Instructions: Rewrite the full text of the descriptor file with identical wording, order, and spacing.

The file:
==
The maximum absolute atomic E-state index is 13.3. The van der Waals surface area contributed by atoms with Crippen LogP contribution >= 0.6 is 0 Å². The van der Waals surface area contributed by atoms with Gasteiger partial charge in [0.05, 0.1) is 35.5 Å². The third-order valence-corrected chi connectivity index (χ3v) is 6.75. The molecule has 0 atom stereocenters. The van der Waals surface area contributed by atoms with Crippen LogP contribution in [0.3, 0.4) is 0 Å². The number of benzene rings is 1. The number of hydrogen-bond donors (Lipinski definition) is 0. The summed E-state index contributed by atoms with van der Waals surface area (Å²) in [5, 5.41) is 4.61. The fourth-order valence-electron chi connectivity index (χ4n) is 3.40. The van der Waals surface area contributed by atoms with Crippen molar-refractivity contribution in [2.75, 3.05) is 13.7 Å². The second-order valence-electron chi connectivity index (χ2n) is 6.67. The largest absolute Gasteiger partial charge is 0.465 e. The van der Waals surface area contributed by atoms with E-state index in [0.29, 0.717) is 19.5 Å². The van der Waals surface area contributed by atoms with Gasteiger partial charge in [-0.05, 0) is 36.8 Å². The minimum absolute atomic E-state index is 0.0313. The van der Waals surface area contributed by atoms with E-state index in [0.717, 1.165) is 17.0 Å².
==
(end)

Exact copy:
The maximum absolute atomic E-state index is 13.3. The van der Waals surface area contributed by atoms with Crippen LogP contribution >= 0.6 is 0 Å². The van der Waals surface area contributed by atoms with Gasteiger partial charge in [0.05, 0.1) is 35.5 Å². The third-order valence-corrected chi connectivity index (χ3v) is 6.75. The molecule has 0 atom stereocenters. The van der Waals surface area contributed by atoms with Crippen LogP contribution in [0.3, 0.4) is 0 Å². The number of benzene rings is 1. The number of hydrogen-bond donors (Lipinski definition) is 0. The summed E-state index contributed by atoms with van der Waals surface area (Å²) in [5, 5.41) is 4.61. The fourth-order valence-electron chi connectivity index (χ4n) is 3.40. The van der Waals surface area contributed by atoms with Crippen molar-refractivity contribution in [2.75, 3.05) is 13.7 Å². The second-order valence-electron chi connectivity index (χ2n) is 6.67. The largest absolute Gasteiger partial charge is 0.465 e. The van der Waals surface area contributed by atoms with E-state index in [0.29, 0.717) is 19.5 Å². The van der Waals surface area contributed by atoms with Gasteiger partial charge in [-0.05, 0) is 36.8 Å². The minimum absolute atomic E-state index is 0.0313. The van der Waals surface area contributed by atoms with E-state index in [0.717, 1.165) is 17.0 Å².